If British companies are missing a trick, it is not because they can't create successful brands. One reason for the dearth of our brands in the top 100 is that we tend to sell successful companies to foreign competitors. For example, we are very good at creating mobile phone brands, for which there is huge demand in emerging markets. The survey ranked Vodafone as the most valuable UK brand, but Orange and O2 have dropped out of the UK list because they have been taken over by France Telecom and Spain's Telefonica respectively.

The two network operators joined a long list of British companies to have passed into foreign hands, including Rowntree, Jaguar, Mini, P&O, Pilkington, The Body Shop and Abbey. Aside from murmurings in the press and concern about job losses at a local level, such takeovers have passed largely unremarked. The consensus appears to be that acquisition by foreign owners is all part of a healthy and dynamic free market. 'If a brand in one country is undervalued and under-developed, it is right that the free enterprise system allows others to do more with it,' says David Haigh, chief executive of Brand Finance. 'It is healthy to allow foreign managers to keep Britain on its toes.'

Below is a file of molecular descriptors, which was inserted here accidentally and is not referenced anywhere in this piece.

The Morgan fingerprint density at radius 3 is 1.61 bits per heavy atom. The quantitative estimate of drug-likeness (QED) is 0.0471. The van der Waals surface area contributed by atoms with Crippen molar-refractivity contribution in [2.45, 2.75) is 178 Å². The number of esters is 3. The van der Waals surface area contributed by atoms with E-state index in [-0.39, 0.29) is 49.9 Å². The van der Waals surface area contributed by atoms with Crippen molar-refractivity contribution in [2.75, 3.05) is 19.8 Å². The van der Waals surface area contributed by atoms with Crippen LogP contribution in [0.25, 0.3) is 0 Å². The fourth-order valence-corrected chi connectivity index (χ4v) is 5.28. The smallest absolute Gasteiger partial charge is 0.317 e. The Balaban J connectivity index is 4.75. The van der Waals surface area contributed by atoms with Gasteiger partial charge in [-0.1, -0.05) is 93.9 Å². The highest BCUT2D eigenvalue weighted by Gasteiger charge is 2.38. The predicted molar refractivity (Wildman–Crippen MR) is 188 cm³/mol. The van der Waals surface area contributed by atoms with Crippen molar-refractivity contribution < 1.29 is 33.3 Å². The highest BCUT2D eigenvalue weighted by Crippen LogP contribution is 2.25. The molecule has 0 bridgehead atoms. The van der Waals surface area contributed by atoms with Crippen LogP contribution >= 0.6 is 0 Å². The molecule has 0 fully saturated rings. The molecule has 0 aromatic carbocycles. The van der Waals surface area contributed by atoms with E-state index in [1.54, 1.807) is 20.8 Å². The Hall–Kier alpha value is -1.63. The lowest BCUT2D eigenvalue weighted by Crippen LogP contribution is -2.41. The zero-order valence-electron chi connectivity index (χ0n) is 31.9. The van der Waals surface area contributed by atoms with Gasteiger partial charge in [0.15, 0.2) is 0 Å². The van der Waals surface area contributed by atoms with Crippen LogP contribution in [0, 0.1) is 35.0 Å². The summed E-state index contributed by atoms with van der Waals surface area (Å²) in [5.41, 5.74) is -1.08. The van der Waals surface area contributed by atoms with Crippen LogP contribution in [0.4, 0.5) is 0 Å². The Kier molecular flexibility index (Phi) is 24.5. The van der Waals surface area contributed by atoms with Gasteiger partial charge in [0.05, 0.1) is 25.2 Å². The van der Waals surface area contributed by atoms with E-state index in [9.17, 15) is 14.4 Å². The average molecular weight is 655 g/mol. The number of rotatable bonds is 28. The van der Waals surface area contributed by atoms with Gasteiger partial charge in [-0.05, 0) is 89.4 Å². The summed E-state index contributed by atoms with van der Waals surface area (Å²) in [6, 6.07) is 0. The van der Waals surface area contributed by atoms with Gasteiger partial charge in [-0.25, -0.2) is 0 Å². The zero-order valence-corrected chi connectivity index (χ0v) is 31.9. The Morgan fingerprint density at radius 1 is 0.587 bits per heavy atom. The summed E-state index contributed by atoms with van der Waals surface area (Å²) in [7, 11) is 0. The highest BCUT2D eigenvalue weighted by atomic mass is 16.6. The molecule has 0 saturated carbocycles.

For consumers, ownership is not an issue. Rita Clifton, chair of Interbrand, points out that consumers neither care - nor, in many cases, even realise - that a brand is under foreign ownership, provided their experience of the product or service does not suffer. 'The question is one of brand management,' she says, pointing to BMW's stewardship of the Mini brand. 'It has pursued disciplined brand management and taken time to really understand and use all the quirks that make Mini unique.'